Sports Memorabilia Market Estimated at $5.4 Billion, but Beware of the Fakes

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Autographed baseballs for sale at Marlins Park.

A Tom Brady autographed helmet, an Emmitt Smith game-used jersey, or a Mickey Mantle signed ball are just a few of the big-priced items that can found in the sports memorabilia market that has become a big business throughout the years. It used to be one would find this memorabilia at a local baseball card show, but when auction sites such as eBay or Auction of Champions came into existence, the market took off, making it a multi-billion dollar industry.

Sports memorabilia a booming industry

In a Forbes article that ran in 2018, David Yoken, a high-tech entrepreneur and the founder and CEO at Boston-based, dug pretty deep when trying to put a price tag on what has become a very popular sports memorabilia market. Yoken and his research team analyzed sales from eBay, private sales, independent auction sites, and other various outlets. They put together an astounding figure.

“According to our research, the total value of the U.S. sports memorabilia market amounts to $5.4 billion annually,” Yoken said. “This includes the total gross merchandise volume [GMV] from eBay, independent auction houses, online retail venues, and other sources.”

According to Yoken, eBay makes up the bulk of the $5.4 million number. He estimated that number at $4.7 billion. “eBay generated $84 billion in gross merchandise volume in 2017,” Yoken told Forbes. “My company and I then extrapolated data from their net revenue by geography breakdown to estimate that 43% of marketplace GMV came from the U.S. Therefore, we’re estimating the GMV of eBay’s U.S. marketplace at $36 billion in 2017.” Then his research determined sports memorabilia made up about 13 percent of eBay’s sales and calculated his number.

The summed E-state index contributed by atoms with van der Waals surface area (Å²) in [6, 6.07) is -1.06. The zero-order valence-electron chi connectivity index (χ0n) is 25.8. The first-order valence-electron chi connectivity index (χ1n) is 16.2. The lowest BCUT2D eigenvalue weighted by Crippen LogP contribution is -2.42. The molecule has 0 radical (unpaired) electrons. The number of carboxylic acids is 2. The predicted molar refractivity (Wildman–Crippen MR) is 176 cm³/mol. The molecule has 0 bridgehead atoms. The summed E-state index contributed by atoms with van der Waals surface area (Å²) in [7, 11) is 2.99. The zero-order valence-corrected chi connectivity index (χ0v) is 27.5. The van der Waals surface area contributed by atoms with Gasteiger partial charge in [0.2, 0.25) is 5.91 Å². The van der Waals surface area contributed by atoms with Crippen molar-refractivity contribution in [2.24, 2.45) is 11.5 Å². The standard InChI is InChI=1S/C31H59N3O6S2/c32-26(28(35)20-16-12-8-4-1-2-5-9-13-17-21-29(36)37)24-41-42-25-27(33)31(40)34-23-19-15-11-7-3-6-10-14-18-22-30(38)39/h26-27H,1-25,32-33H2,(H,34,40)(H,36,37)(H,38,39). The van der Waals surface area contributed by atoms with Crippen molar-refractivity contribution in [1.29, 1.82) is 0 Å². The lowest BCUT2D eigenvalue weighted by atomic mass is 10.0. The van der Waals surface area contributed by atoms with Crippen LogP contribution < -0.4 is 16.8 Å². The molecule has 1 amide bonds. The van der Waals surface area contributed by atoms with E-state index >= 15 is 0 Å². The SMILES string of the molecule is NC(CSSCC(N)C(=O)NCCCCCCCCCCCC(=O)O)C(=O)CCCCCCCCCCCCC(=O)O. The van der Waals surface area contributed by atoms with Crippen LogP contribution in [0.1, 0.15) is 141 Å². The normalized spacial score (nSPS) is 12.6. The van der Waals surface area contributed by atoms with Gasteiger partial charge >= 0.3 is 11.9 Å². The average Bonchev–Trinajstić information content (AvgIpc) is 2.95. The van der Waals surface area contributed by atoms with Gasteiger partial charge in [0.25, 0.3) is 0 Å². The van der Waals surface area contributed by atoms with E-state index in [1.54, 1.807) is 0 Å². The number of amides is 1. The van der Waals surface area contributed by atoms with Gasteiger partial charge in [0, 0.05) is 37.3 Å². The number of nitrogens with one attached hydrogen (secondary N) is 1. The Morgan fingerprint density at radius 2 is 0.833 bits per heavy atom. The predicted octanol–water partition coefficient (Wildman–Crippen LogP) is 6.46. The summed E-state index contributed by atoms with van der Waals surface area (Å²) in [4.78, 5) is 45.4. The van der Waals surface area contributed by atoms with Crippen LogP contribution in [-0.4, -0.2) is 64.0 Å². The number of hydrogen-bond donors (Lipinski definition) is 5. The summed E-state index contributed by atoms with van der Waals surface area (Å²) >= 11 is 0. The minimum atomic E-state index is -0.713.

The market is loaded with fakes

Along with the popularity of eBay, came the crooked dealers who were able to sell phony memorabilia without dealing with a customer face to face. These dealers would have fraudulent high-priced items, oftentimes with a fake certificate of authenticity, and flooded the online markets with counterfeits.

One unfortunate buyer from New Jersey was duped into purchasing more than $100,000 work of fake items, including baseballs signed by Mickey Mantle and Babe Ruth. The items were found out to be not genuine.

Retired FBI agent Tim Fitzsimmons said it’s become too easy and too tempting for criminals to make a quick buck by deceiving unsuspecting collectors. “Unfortunately, it’s too easy a crime to commit,” he said. “And there are a lot of naive people out there. A lot of trusting people out there.” Fitzsimmons also said he estimates the number of fraudulent items on the sports memorabilia market to be around 50 percent, while others say it’s much higher.

How collectors should protect themselves

The best way to be sure your sports memorabilia is authentic is to have it verified by a professional. Many professional graders or authenticators have popped up over the years. Companies such as PSA, JSA, and Beckett have exceptionally good reputations when it comes to authenticating cards, autographs, and memorabilia.

Another simple rule to follow is to know who you are buying from. Yes, it’s nice to get a better deal online or from someone you aren’t familiar with. Peace of mind, however, goes a long way especially when you’re spending a good deal of money one something you aren’t 100 percent sure is genuine.

Steve Grad, chief authenticator for Beckett, puts it very simply. “I start with one thing,” he said. “If it’s too good to be true, it probably is. So if it’s too cheap, be careful. And don’t think you know everything. You probably don’t – matter of fact, I don’t know everything.  We learn something new every day.”